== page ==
THE BLOG

Cooperative Progress on Disability Rights is Needed

11/08/2013 03:11 pm ET | Updated Jan 23, 2014

Despite our traditions, as well as moral and religious values, that teach us not to discriminate against people with disabilities and treat them with due respect, dignity and equal opportunities, we have not been able to formalize certain commitments fully yet at the international level.

The revived discussion this week on disability rights in the United States Senate Committee on Foreign Relations is promising. While the United States has been a leading example of national legislation and implementation of protections for persons with disabilities, the United Nations Convention on the Rights of Persons with Disabilities (UNCRPD) is currently before the US Senate for possible ratification.

The first country to adopt national civil rights legislation banning discrimination against disabled people over 20 years ago, the United States has played an instrumental role in the development of the Convention which is based heavily on the Americans with Disabilities Act (ADA). The Convention embodies the principles of the ADA by institutionalizing non-discrimination, equality of opportunity, accessibility, and inclusion towards disabled persons in an international context.

The UNCRPD was developed to recognize the inherent rights that all individuals share and deserve to enjoy, specifically for individuals with disabilities. The Convention guarantees full equality under the law, protection from unjust discrimination, and the protection of fundamental human rights to disabled persons. Of the 158 signatories, 138 countries have ratified the treaty. Furthermore, within the Organization of Islamic Cooperation's (OIC) 57 members, 53 have either signed or ratified UNCRPD with the vast majority having ratified it. The Unites States along with Japan, Vietnam, Sri Lanka, and others have yet to ratify the treaty. We hope that all OIC member states will complete the ratification process as soon as possible.

The OIC has been focusing much of its efforts on combating discrimination as well as protecting the rights and fundamental freedoms of all, including the rights of women, children, youth, elderly, and people with special needs. The organization has recently established an Independent Permanent Human Rights Commission. This commission should be highly involved in the protection of human rights within OIC member states, including the rights and status of persons with disabilities.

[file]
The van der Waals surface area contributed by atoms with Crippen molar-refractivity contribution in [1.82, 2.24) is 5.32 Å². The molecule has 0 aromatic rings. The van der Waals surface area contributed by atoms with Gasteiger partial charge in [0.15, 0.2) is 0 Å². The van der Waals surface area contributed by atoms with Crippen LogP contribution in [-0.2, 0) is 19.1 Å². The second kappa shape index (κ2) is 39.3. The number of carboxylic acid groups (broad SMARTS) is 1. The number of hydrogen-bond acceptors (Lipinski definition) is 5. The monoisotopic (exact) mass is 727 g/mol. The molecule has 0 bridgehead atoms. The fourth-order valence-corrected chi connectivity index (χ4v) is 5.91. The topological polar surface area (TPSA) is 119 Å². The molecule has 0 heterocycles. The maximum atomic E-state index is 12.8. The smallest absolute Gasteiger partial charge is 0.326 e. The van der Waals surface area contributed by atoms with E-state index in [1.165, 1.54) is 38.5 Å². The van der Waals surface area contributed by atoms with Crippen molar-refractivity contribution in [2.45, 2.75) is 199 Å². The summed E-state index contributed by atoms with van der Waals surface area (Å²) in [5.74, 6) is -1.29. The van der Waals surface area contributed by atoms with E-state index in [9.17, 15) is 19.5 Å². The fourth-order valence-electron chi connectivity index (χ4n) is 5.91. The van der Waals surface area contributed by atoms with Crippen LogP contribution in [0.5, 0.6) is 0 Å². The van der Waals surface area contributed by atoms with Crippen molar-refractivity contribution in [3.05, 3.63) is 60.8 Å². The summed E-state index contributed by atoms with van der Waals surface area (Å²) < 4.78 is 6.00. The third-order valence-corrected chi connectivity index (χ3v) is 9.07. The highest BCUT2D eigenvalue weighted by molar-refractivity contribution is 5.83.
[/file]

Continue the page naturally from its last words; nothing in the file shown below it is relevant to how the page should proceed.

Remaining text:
These issues continue to be on the forefront of the OIC and the international community's work, but we cannot create significant and measurable progress without a collaborative approach. Having years of experience working with the United Nations and focusing on matters of international cooperation on a number of issues related to discrimination, I have seen the increasing necessity of international understanding, sincere debate, dialogue and cooperation on issues that affect entire sects of the global population.

Without international support and international encouragement and benchmarks, many of these groups will never see the protections and acceptance that every individual deserves. The international community cannot depend solely on one nation or organization to take the lead on these issues. Instead a multilateral approach that solicits support from nations around the globe, including international leaders on these issues, will be the most effective in institutionalizing our collaborative progress against discrimination. However the collaborative action will not be complete if it does not reach the grassroots and communities.

While we have certainly begun the work needed on disability rights, Secretary General Ban Ki-moon has called on the international community to further strengthen the international framework that has already been established. Each signing and ratification of the UNCRPD helps to strengthen this international framework, provide legitimacy to our efforts, and set the example for others who are still in the process of developing this progress at home.

The international community looks up to the leadership role of the United States in disability rights and the best practices it exhibits in implementation of efforts to eliminate discrimination against people with disabilities. It is not simply about national interests of individual countries but about all of us working together for global interests that support the human dignity of all.

As it is often cited in the US in various contexts, we should not leave anyone behind. Progress in our societies will be meaningful when it provides dignity to all and when it is inclusive.